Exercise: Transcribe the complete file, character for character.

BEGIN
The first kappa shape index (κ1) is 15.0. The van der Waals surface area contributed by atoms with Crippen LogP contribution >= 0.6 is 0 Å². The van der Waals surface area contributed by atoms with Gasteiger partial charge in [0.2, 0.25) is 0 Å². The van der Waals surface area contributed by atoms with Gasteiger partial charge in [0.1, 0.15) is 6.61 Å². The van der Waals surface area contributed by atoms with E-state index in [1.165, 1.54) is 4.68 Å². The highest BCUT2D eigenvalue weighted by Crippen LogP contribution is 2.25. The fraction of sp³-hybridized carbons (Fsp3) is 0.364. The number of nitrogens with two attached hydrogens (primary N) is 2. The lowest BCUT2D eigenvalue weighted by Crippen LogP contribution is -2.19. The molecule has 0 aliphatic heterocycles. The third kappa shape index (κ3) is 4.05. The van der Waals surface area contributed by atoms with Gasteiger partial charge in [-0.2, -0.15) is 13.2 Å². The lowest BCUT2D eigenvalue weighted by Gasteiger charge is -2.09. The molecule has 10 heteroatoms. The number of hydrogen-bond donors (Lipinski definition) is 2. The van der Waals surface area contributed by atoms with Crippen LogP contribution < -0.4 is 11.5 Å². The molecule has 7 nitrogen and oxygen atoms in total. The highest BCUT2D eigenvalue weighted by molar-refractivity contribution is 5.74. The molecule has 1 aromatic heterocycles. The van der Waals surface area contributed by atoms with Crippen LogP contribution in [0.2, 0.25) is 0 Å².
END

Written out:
The first kappa shape index (κ1) is 15.0. The van der Waals surface area contributed by atoms with Crippen LogP contribution >= 0.6 is 0 Å². The van der Waals surface area contributed by atoms with Gasteiger partial charge in [0.2, 0.25) is 0 Å². The van der Waals surface area contributed by atoms with Gasteiger partial charge in [0.1, 0.15) is 6.61 Å². The van der Waals surface area contributed by atoms with E-state index in [1.165, 1.54) is 4.68 Å². The highest BCUT2D eigenvalue weighted by Crippen LogP contribution is 2.25. The fraction of sp³-hybridized carbons (Fsp3) is 0.364. The number of nitrogens with two attached hydrogens (primary N) is 2. The lowest BCUT2D eigenvalue weighted by Crippen LogP contribution is -2.19. The molecule has 0 aliphatic heterocycles. The third kappa shape index (κ3) is 4.05. The van der Waals surface area contributed by atoms with Gasteiger partial charge in [-0.2, -0.15) is 13.2 Å². The lowest BCUT2D eigenvalue weighted by Gasteiger charge is -2.09. The molecule has 10 heteroatoms. The number of hydrogen-bond donors (Lipinski definition) is 2. The van der Waals surface area contributed by atoms with Crippen LogP contribution < -0.4 is 11.5 Å². The molecule has 7 nitrogen and oxygen atoms in total. The highest BCUT2D eigenvalue weighted by molar-refractivity contribution is 5.74. The molecule has 1 aromatic heterocycles. The van der Waals surface area contributed by atoms with Crippen LogP contribution in [0.2, 0.25) is 0 Å².